The Tempest: Literary Criticism

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  • Created by: BWD
  • Created on: 08-12-13 14:59
Stephen Orgel
Prospero's magic may be said to 'bring about reconciliation', but he is also 'deeply implicated in the usurpation' of his own dukedom, and Antonio and Sebastian's attempted overthrow of Alonso.
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Barbara Mowat
Shaekspeare draws on a tradition of magic and superstition in works such as Dr Faustus.
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Simon Palfrey: Form
Prose may empower the characters, as they are not confined to the constraints of iambic pentametre.
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Simon Palfrey: Ariel
Ariel sumbolises the transition from words to physicality, as s/he is the physical embodiment of words and has the power to become all things.
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Anne Righter
Prospero is 'obtuse' due to the lack of emotional soliloquies, meaning the audience has little insight into his intentions and feelings.
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Frank Kermode: Magic
Magic is the 'disciplined exercise of virtuous knowledge'.
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Frank Kermode: Colonialism
The Tempest could have been written without the discovery of America.
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Emma Smith: Last Play?
Symbolline or Winter's Tale could have been written later. Shakespeare didn't know it would be his last play, and he is only connected to Prospero by the 'art'/magic.
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Emma Smith: Epilogue
This is intended to dissolve the illusions, and the change from iambic pentametre evokes an incantatory tone.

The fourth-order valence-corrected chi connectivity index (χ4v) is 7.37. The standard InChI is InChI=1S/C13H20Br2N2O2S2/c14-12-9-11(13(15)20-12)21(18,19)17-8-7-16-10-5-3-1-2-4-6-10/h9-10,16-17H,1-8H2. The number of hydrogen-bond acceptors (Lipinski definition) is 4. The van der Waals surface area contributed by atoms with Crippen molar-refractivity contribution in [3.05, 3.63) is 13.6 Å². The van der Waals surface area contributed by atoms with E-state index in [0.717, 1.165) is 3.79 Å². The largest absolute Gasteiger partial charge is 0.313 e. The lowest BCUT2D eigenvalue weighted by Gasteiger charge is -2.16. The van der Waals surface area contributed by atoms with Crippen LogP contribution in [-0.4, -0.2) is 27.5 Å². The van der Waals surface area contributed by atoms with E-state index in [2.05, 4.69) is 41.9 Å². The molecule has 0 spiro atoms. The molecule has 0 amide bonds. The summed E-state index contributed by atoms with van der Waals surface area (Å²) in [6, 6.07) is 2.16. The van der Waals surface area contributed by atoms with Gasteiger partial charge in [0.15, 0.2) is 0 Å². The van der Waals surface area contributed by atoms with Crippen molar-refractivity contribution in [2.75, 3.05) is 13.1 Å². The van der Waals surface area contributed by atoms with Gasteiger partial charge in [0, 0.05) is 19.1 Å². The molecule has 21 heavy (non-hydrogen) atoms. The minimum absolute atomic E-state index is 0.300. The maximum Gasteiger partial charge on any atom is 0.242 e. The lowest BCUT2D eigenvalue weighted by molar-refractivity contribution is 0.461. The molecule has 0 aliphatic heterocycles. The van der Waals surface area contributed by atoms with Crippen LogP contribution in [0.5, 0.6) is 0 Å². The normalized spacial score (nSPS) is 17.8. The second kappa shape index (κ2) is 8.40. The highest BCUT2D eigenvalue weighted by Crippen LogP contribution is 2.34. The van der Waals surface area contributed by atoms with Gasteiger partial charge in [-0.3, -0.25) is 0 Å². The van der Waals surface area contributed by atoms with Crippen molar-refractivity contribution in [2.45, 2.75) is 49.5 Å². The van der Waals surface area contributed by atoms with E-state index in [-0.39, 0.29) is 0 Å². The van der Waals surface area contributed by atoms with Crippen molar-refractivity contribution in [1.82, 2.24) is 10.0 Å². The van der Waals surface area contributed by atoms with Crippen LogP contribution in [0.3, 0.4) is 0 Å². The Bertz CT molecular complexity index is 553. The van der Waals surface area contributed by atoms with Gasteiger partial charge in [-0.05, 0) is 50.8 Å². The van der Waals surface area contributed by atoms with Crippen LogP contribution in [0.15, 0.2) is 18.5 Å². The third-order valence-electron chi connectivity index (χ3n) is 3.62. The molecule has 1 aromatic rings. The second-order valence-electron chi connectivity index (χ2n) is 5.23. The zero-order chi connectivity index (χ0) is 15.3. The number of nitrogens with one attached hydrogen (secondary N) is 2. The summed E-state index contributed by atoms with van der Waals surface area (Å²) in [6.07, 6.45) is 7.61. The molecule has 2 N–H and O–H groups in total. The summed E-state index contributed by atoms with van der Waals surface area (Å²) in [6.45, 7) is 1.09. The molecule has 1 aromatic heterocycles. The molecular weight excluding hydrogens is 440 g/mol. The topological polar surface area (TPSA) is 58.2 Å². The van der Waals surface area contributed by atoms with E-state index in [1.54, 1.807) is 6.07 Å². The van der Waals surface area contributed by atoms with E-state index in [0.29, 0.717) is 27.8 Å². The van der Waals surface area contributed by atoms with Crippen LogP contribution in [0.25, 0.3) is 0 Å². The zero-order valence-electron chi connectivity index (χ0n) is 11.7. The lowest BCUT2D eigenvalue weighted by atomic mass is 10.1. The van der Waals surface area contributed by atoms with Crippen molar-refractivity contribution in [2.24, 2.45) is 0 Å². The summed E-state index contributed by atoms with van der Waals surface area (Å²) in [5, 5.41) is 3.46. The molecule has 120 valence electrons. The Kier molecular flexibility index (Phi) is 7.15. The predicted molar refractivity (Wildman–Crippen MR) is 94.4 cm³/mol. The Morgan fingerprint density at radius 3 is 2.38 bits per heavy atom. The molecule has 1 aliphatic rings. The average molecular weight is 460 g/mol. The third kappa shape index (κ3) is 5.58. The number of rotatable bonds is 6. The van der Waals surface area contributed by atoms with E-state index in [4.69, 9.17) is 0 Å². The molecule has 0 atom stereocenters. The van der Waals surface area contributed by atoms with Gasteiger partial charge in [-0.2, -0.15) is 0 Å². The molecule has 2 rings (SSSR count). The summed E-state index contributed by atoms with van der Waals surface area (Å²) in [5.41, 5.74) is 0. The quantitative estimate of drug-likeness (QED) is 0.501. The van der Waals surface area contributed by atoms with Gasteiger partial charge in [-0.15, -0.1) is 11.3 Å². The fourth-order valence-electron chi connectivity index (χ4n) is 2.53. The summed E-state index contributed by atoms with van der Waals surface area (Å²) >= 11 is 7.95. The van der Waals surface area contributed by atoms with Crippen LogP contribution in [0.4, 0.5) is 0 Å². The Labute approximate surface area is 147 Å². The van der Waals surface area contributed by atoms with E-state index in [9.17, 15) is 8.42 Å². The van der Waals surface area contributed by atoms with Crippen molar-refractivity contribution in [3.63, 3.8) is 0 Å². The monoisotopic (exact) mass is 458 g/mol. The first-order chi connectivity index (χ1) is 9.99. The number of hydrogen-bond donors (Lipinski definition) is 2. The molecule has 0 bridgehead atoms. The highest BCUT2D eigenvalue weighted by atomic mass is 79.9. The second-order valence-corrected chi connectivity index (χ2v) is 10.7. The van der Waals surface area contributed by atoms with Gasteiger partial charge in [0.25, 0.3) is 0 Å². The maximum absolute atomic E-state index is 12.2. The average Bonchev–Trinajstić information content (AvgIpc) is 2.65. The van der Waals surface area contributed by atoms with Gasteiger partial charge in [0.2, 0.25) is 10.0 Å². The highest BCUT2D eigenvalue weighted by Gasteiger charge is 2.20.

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Emma Smith: Miranda's Marriage
Prospero's protection of her 'virgin knot' may be because of the political importance of the marriage, rather than any concern for his daughter.
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Jonathan Miller
It is difficult for the modern audience to feel sympathy for Prospero.
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Virginia and Alden Vaughan
Colonialism is embedded in the language of the play.
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Beverly Birch
'Punishment should go no further than repentance'.
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Edward Dowden: Reconciliation
'No life is ever lived which does not need to receive as well as to render forgiveness.'
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Edward Dowden: Epilogue
There is nothing of 'profound significance' in the epilogue.
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Peter Greenaway
In his dramatisation of the play. Prospero speaks all the lines.
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Card 2

Front

Shaekspeare draws on a tradition of magic and superstition in works such as Dr Faustus.

Back

Barbara Mowat

Card 3

Front

Prose may empower the characters, as they are not confined to the constraints of iambic pentametre.

Back

Preview of the back of card 3

Card 4

Front

Ariel sumbolises the transition from words to physicality, as s/he is the physical embodiment of words and has the power to become all things.

Back

Preview of the back of card 4

Card 5

Front

Prospero is 'obtuse' due to the lack of emotional soliloquies, meaning the audience has little insight into his intentions and feelings.

Back

Preview of the back of card 5
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